1. ^ a b c d Yan, Zhen; et al. (2013). "Very long baseline interferometry astrometry of PSR B1257+12, a pulsar with a planetary system". Monthly Notices of the Royal Astronomical Society. 433 (1): 162–169. Bibcode:2013MNRAS.433..162Y. doi:10.1093/mnras/stt712.
  2. ^ Manchester, R. N.; Hobbs, G.B.; Teoh, A.; Hobbs, M. "PSR B1257+12 in the ATNF Pulsar Database". Australia Telescope National Facility. Retrieved 9 January 2022.
  3. ^ "PSR 1257 12 d". Extrasolar Planets Encyclopaedia. Retrieved 5 October 2017.
  4. ^ a b Konacki, M.; Wolszczan, A. (2003). "Masses and Orbital Inclinations of Planets in the PSR B1257+12 System". The Astrophysical Journal. 591 (2): L147–L150. arXiv:astro-ph/0305536. Bibcode:2003ApJ...591L.147K. doi:10.1086/377093. S2CID 18649212.
  5. ^ a b International Astronomical Union (10 August 2018). "Star Names". Naming Stars | IAU. International Astronomical Union. Retrieved 23 October 2019.
  6. ^ a b "IAU Catalog of Star Names". 4 April 2022. Retrieved 28 July 2016.
  7. ^ a b International Astronomical Union (15 December 2015). "Final Results of NameExoWorlds Public Vote Released". iau1514 — Press Release. Retrieved 30 January 2024.
  8. ^ Lyne, Andrew G.; Graham-Smith, Francis (1998). Pulsar Astronomy. Cambridge University Press. ISBN 0-521-59413-8.
  9. ^ Hessman, F. V.; et al. (3 December 2010). "On the naming convention used for multiple star systems and extrasolar planets". arXiv:1012.0707 [astro-ph.SR].
  10. ^ International Astronomical Union (9 July 2014). "NameExoWorlds: An IAU Worldwide Contest to Name Exoplanets and their Host Stars". iau1404 — Press Release. Paris. Retrieved 30 January 2024.
  11. ^ International Astronomical Union. "NameExoWorlds". Archived from the original on 15 August 2015. Retrieved 5 October 2017.
  12. ^ "NameExoWorlds". International Astronomical Union. 3 January 2016. Archived from the original on 5 April 2017.
  13. ^ OVID (1916). Goold, G. P. (ed.). "Metamorphoses". Loeb Classical Library (Book XI ed.). Harvard University Press: 164–165. doi:10.4159/DLCL.ovid-metamorphoses.1916. Retrieved 30 January 2024.
  14. ^ "IAU Working Group on Star Names (WGSN)". Retrieved 22 May 2016.
  15. ^ "Bulletin of the IAU Working Group on Star Names, No. 1" (PDF). Retrieved 28 July 2016.
  16. ^ a b Podsiadlowski, P. (1993). "Planet Formation Scenarios". Planets Around Pulsars; Proceedings of the Conference. Vol. 36. California Institute of Technology. pp. 149–165. Bibcode:1993ASPC...36..149P. {{cite book}}: |journal= ignored (help)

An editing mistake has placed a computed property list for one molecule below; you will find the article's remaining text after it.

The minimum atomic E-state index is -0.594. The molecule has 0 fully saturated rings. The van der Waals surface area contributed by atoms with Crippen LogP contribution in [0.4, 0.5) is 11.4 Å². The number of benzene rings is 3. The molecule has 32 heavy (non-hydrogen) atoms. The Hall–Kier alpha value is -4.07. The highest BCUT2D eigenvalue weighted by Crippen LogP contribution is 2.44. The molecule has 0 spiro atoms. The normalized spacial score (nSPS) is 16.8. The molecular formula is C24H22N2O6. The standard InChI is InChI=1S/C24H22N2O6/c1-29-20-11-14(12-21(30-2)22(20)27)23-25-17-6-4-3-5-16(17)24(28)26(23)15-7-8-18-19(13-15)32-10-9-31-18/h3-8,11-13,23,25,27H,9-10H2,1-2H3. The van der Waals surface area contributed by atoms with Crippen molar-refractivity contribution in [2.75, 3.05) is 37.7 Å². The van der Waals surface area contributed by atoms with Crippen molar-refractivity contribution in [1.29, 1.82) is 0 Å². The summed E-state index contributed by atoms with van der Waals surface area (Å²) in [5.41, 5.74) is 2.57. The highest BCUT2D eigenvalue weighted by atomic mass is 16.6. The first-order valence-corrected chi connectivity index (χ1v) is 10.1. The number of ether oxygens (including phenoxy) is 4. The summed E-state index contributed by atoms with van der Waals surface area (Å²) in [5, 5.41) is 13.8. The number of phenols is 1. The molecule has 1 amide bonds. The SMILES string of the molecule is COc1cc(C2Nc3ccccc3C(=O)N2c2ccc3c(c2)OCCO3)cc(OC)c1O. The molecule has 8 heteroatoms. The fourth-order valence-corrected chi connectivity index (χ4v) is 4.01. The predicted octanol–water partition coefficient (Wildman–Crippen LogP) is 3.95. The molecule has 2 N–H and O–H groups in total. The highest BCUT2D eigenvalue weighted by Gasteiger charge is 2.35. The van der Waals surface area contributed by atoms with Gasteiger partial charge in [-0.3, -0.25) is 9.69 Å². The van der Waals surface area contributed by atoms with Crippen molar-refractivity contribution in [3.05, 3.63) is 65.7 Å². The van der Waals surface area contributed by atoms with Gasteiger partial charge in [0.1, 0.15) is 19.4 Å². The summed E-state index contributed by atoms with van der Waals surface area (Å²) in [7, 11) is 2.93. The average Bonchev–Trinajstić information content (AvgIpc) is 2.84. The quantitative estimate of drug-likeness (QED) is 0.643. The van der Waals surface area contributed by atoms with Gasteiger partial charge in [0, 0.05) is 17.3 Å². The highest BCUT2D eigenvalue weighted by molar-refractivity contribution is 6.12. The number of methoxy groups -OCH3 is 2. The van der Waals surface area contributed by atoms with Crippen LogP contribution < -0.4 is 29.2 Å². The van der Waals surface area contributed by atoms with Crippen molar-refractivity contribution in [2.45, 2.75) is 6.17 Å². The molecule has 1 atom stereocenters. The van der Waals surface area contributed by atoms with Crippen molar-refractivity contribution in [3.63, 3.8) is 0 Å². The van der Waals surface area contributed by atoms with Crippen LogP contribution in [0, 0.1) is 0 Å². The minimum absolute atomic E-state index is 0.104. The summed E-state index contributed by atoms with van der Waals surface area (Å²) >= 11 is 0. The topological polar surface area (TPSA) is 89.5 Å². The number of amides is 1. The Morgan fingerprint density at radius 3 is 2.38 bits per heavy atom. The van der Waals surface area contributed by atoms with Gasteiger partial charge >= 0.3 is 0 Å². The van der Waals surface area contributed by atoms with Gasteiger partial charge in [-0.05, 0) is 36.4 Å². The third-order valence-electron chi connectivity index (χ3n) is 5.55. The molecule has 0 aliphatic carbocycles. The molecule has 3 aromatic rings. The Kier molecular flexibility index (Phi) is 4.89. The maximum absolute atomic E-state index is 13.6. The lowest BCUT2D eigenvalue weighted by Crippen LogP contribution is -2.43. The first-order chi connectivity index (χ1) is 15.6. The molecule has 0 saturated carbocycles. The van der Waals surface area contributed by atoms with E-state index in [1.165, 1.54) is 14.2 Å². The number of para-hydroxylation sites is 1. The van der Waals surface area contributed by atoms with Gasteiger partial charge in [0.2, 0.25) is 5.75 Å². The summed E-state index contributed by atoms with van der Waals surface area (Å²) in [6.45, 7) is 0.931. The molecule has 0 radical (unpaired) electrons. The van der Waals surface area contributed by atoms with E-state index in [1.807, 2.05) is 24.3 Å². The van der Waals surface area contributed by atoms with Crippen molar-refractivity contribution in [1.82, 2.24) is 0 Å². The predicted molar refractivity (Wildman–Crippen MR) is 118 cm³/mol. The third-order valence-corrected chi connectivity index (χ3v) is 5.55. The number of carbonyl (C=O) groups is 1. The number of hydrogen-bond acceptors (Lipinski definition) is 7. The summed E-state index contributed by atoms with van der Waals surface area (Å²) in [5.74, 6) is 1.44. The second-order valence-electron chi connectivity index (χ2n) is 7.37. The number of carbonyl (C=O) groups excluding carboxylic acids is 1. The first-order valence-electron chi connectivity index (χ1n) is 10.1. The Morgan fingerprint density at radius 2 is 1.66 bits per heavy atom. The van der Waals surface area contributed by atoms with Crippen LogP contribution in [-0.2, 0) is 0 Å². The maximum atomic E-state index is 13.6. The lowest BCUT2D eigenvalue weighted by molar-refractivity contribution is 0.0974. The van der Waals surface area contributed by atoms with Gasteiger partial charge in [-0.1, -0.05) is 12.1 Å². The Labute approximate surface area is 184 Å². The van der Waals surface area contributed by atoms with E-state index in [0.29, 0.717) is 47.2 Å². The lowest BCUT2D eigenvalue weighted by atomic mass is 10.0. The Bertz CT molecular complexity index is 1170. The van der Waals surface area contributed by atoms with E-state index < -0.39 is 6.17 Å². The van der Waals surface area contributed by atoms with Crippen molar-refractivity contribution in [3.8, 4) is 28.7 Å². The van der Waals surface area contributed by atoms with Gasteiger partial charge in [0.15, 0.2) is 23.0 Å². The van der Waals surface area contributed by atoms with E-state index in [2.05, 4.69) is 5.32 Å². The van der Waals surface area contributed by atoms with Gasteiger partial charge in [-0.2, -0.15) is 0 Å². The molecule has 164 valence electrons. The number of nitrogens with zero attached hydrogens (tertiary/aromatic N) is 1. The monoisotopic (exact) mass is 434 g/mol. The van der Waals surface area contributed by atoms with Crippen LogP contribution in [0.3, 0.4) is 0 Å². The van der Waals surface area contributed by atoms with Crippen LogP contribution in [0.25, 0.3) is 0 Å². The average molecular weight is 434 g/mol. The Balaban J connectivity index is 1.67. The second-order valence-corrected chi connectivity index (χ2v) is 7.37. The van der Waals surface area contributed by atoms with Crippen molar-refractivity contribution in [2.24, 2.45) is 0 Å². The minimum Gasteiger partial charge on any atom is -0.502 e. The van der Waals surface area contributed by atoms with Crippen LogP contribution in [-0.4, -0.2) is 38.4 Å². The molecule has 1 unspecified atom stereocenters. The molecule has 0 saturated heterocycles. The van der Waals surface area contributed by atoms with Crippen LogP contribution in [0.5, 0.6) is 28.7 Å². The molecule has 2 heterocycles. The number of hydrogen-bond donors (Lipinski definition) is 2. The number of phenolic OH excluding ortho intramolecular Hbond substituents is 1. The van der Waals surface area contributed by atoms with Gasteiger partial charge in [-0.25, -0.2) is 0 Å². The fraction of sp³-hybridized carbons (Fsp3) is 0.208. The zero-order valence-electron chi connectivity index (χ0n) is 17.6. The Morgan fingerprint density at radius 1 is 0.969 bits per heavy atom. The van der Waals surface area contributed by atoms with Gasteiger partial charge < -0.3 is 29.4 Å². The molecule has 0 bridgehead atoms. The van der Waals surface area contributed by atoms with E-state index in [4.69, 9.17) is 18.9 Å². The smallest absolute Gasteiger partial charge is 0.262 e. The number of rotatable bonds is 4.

17. ^ "Pulsar Planets". Archived from the original on 30 December 2005.
  18. ^ Wolszczan, A.; Frail, D. (1992). "A planetary system around the millisecond pulsar PSR1257 + 12". Nature. 355 (6356): 145–147. Bibcode:1992Natur.355..145W. doi:10.1038/355145a0. S2CID 4260368.
  19. ^ Keränen, P.; Ouyed, R. (2003). "Planets orbiting Quark Nova compact remnants". Astronomy and Astrophysics. 407 (3): L51–L54. arXiv:astro-ph/0301574. Bibcode:2003A&A...407L..51K. doi:10.1051/0004-6361:20030957. S2CID 18748570.
  20. ^ Wolszczan, Alex (1997). "The Pulsar Planets Update". Planets Beyond the Solar System and the Next Generation of Space Missions. Proceedings of a workshop held at Space Telescope Science Institute, Baltimore, MD, 16–18 October 1996. ASP Conference Series, Vol. 119. Astronomical Society of the Pacific. p. 135. Bibcode:1997ASPC..119..135W.
  21. ^ Fischer, Daniel (25 October 2002). "A comet orbiting a pulsar?". The Cosmic Mirror (244).
  22. ^ "Smallest extra-solar planet found". BBC News. 14 February 2005.
  23. ^ a b Wolszczan, Alex (January 2012). "Discovery of pulsar planets". New Astronomy Reviews. 56 (1). Elsevier: 2–8. Bibcode:2012NewAR..56....2W. doi:10.1016/j.newar.2011.06.002.
  24. ^ "Scientists announce smallest extra-solar planet yet discovered" (Press release). Pennsylvania State University. 2005. Archived from the original on 12 October 2008.

External links[edit]